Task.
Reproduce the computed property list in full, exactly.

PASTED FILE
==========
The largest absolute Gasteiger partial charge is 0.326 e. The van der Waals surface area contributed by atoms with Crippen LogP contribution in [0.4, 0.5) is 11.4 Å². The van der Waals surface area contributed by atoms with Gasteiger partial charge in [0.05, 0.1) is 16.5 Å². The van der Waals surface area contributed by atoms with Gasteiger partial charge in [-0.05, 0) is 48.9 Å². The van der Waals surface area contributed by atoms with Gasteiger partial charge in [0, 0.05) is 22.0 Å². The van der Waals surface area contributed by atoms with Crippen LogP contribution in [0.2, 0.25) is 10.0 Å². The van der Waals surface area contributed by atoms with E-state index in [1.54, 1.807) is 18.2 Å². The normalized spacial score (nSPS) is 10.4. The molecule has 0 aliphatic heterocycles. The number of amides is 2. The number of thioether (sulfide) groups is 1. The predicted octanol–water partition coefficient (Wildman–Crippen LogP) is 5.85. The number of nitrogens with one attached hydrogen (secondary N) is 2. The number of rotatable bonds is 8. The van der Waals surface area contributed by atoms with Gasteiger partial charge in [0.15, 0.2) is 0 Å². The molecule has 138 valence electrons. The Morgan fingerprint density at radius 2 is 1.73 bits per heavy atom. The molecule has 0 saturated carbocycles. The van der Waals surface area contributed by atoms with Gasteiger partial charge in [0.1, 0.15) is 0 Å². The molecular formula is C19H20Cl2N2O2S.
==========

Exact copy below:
The largest absolute Gasteiger partial charge is 0.326 e. The van der Waals surface area contributed by atoms with Crippen LogP contribution in [0.4, 0.5) is 11.4 Å². The van der Waals surface area contributed by atoms with Gasteiger partial charge in [0.05, 0.1) is 16.5 Å². The van der Waals surface area contributed by atoms with Gasteiger partial charge in [-0.05, 0) is 48.9 Å². The van der Waals surface area contributed by atoms with Gasteiger partial charge in [0, 0.05) is 22.0 Å². The van der Waals surface area contributed by atoms with Crippen LogP contribution in [0.2, 0.25) is 10.0 Å². The van der Waals surface area contributed by atoms with E-state index in [1.54, 1.807) is 18.2 Å². The normalized spacial score (nSPS) is 10.4. The molecule has 0 aliphatic heterocycles. The number of amides is 2. The number of thioether (sulfide) groups is 1. The predicted octanol–water partition coefficient (Wildman–Crippen LogP) is 5.85. The number of nitrogens with one attached hydrogen (secondary N) is 2. The number of rotatable bonds is 8. The van der Waals surface area contributed by atoms with Gasteiger partial charge in [0.15, 0.2) is 0 Å². The molecule has 138 valence electrons. The Morgan fingerprint density at radius 2 is 1.73 bits per heavy atom. The molecule has 0 saturated carbocycles. The van der Waals surface area contributed by atoms with Gasteiger partial charge in [0.1, 0.15) is 0 Å². The molecular formula is C19H20Cl2N2O2S.